Star Wars, after all, does not have a free market, the galactic economy is brutally oligarchical, only the actors are planets, not individual people.
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  14. darthscott3457 Force Ghost

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    Nov 25, 2007
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    This one has bothered me too, but for different reasons. I could buy their technology is sufficiently advanced to comfortable sustain a city planet in the pre-hyperspace era, with just the vast resources of the Coruscant system to rely upon.

    However, I think its rather stupid that the Coruscanti are confined to their system pretty much till the Rakata show up 70,000 years later. I would think if they had a city planet that they would try and colonize some other worlds outside of the Coruscant system, even if they didn't have FTL yet. If it were up to me I would have early humans develop a dimensional drive a lot earlier in their history, and along with that, give earlier dates for when the first generational sleeper ships were sent out. Maybe change the dates on the founding of some of the Core Worlds, or make up new planets, and throw in the Azure Imperium in there for good measure:) I think it would make for a more sensible timeline, and make for some potentially interesting stories involving early human empires within a few hundred, maybe a thousand light years of Coruscant.

    Also considering Coruscant's population has probably increased over time, and since it is portrayed as being largely deserted in future era's, there's probably only a few hundred people living there in 100,000 BBY;), couldn't resist
  15. jSarek VIP

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    I think I always assumed that Coruscant's land surface was urbanized before the hyperdrive, but that it didn't lose its oceans until afterward, and that pre-Republic Coruscanti relied heavily on aquaculture.
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  16. Gorefiend Chosen One

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    The Taung at least must have had some space tech, as they managed to emigrate the world before 100000 BBY, also we have the little tidbit from TOR that the Gree apparently helped in building the original city planet.
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  17. Mechalich Force Ghost

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    Feb 2, 2010
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    I think that this, in particular, should be done, and rather desperately.

    We know the Csilla, for example, was settled by sleeper ship. We also now know, do to the scale on the Atlas maps, that Csilla is ~35,000 light years from Coruscant and the Core. So any sleeper ship departing that region to reach the general vicinity of Csilla took 35,000 years minimum (light speed being the upper bound on sleeper ship progress) to get there. Since settlers arrived on Csilla in 27500 BBY, they must have launched earlier than 60000 BBY if they came from the Core. If they changed colonization events together and didn't proceed the whole way in one go, as seems likely, they would have had to launch even earlier.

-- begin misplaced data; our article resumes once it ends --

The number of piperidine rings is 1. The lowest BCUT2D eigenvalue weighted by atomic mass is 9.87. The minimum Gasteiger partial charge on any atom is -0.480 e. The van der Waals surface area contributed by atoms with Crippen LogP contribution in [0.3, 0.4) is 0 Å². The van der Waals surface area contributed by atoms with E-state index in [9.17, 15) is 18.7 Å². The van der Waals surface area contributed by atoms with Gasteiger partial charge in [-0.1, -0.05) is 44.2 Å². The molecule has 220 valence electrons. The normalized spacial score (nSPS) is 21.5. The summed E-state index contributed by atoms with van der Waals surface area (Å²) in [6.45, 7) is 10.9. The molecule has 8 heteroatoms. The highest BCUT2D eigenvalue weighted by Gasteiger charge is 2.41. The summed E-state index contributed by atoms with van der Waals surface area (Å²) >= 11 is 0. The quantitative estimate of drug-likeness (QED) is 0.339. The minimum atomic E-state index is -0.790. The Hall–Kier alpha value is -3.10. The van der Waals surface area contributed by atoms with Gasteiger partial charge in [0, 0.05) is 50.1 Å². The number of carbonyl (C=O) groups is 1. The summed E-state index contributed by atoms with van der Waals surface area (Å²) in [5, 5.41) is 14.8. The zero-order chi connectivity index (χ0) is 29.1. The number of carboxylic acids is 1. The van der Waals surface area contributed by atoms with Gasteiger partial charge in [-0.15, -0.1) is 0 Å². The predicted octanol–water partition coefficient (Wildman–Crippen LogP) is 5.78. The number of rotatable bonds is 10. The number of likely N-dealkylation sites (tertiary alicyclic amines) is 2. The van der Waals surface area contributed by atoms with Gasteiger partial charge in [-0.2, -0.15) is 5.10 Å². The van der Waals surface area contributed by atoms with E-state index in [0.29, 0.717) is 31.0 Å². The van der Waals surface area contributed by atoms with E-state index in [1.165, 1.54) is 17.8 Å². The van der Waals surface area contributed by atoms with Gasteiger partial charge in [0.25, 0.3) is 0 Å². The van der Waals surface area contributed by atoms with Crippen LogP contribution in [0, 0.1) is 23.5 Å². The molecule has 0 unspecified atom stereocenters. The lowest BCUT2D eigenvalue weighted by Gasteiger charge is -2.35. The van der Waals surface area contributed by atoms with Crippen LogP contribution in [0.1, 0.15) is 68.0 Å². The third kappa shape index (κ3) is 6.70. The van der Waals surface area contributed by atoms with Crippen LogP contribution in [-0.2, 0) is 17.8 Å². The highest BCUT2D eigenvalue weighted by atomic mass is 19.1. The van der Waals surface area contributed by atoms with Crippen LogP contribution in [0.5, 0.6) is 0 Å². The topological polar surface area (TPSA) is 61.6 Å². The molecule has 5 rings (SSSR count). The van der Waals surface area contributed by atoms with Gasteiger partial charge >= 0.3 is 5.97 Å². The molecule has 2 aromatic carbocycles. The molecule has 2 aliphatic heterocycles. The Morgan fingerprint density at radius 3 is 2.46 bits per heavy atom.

18. Havac Some Guy Who Moderates Lit

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  19. Manisphere Force Ghost

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    But...It's people!!!
  20. MercenaryAce Force Ghost

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    Fair enough.

    Though, frankly, that sounds like such a miserable existence that I can't see people standing for it for long.

    I am going to have to disagree again. Sure, we see small freighters a lot, because the focus in on adventure in Star Wars stories and because the fall of the mega-corporations in the Clone Wars seriously disrupted the galactic economy, but massive bulk transports like the Trade Federation battleship freighter do exist as well. As a matter of fact, the Essential Guide to Droids establishes that many core worlds have fleets of massive freighters controlled by droids, because the routes they travel are so routine and safe no pilot is actually needed. Some of these are dedicated purely to the transportation of scrap metal and garbage to designated junk planets.

    Actually, the implications of junkyard planets alone are staggering - if it is economically viable to load spaceships full of useless trash and transport it through hyperspace to throw away, then surely the transportation of food is at least as viable. Similarly, the Star Wars galaxy apparently has an extensive tourist industry - not only were Mon Cal ships converted luxury liners, and more than one planet is noted to have a tourist based economy, but some of the articles in Holonet Newsfeed establish that taking vacations to other planets is something average, blue collar families do, not just the super rich of the galaxy.